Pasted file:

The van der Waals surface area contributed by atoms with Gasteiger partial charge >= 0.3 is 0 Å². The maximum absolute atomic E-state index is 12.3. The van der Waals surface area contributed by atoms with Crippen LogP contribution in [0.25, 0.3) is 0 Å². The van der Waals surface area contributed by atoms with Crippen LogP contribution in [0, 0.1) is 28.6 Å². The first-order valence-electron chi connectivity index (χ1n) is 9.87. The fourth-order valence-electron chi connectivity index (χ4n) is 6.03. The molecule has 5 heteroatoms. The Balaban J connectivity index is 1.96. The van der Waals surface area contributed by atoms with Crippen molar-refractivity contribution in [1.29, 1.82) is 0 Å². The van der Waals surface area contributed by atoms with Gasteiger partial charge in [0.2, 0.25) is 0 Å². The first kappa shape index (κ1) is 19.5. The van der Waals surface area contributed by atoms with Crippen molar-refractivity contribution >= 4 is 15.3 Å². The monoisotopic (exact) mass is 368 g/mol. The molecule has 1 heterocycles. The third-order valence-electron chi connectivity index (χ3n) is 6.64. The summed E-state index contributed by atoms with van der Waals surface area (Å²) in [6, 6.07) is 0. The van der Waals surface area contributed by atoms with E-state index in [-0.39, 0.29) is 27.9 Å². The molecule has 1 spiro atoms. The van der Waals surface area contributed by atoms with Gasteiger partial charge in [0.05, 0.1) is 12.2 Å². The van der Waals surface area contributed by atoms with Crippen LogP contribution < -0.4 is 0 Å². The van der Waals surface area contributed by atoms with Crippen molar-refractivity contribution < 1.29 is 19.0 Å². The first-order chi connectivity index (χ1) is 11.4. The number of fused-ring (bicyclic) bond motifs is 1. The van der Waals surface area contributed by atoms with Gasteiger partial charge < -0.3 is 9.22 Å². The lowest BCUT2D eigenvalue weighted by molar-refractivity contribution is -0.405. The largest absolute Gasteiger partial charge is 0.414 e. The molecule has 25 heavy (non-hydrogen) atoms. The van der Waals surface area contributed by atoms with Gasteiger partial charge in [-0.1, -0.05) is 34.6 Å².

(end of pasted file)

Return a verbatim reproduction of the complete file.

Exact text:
The van der Waals surface area contributed by atoms with Gasteiger partial charge >= 0.3 is 0 Å². The maximum absolute atomic E-state index is 12.3. The van der Waals surface area contributed by atoms with Crippen LogP contribution in [0.25, 0.3) is 0 Å². The van der Waals surface area contributed by atoms with Crippen LogP contribution in [0, 0.1) is 28.6 Å². The first-order valence-electron chi connectivity index (χ1n) is 9.87. The fourth-order valence-electron chi connectivity index (χ4n) is 6.03. The molecule has 5 heteroatoms. The Balaban J connectivity index is 1.96. The van der Waals surface area contributed by atoms with Crippen molar-refractivity contribution in [1.29, 1.82) is 0 Å². The van der Waals surface area contributed by atoms with Gasteiger partial charge in [0.2, 0.25) is 0 Å². The first kappa shape index (κ1) is 19.5. The van der Waals surface area contributed by atoms with Crippen molar-refractivity contribution >= 4 is 15.3 Å². The monoisotopic (exact) mass is 368 g/mol. The molecule has 1 heterocycles. The third-order valence-electron chi connectivity index (χ3n) is 6.64. The summed E-state index contributed by atoms with van der Waals surface area (Å²) in [6, 6.07) is 0. The van der Waals surface area contributed by atoms with E-state index in [-0.39, 0.29) is 27.9 Å². The molecule has 1 spiro atoms. The van der Waals surface area contributed by atoms with Gasteiger partial charge in [0.05, 0.1) is 12.2 Å². The van der Waals surface area contributed by atoms with Crippen LogP contribution < -0.4 is 0 Å². The van der Waals surface area contributed by atoms with Crippen molar-refractivity contribution < 1.29 is 19.0 Å². The first-order chi connectivity index (χ1) is 11.4. The number of fused-ring (bicyclic) bond motifs is 1. The van der Waals surface area contributed by atoms with Gasteiger partial charge < -0.3 is 9.22 Å². The lowest BCUT2D eigenvalue weighted by molar-refractivity contribution is -0.405. The largest absolute Gasteiger partial charge is 0.414 e. The molecule has 25 heavy (non-hydrogen) atoms. The van der Waals surface area contributed by atoms with Gasteiger partial charge in [-0.1, -0.05) is 34.6 Å².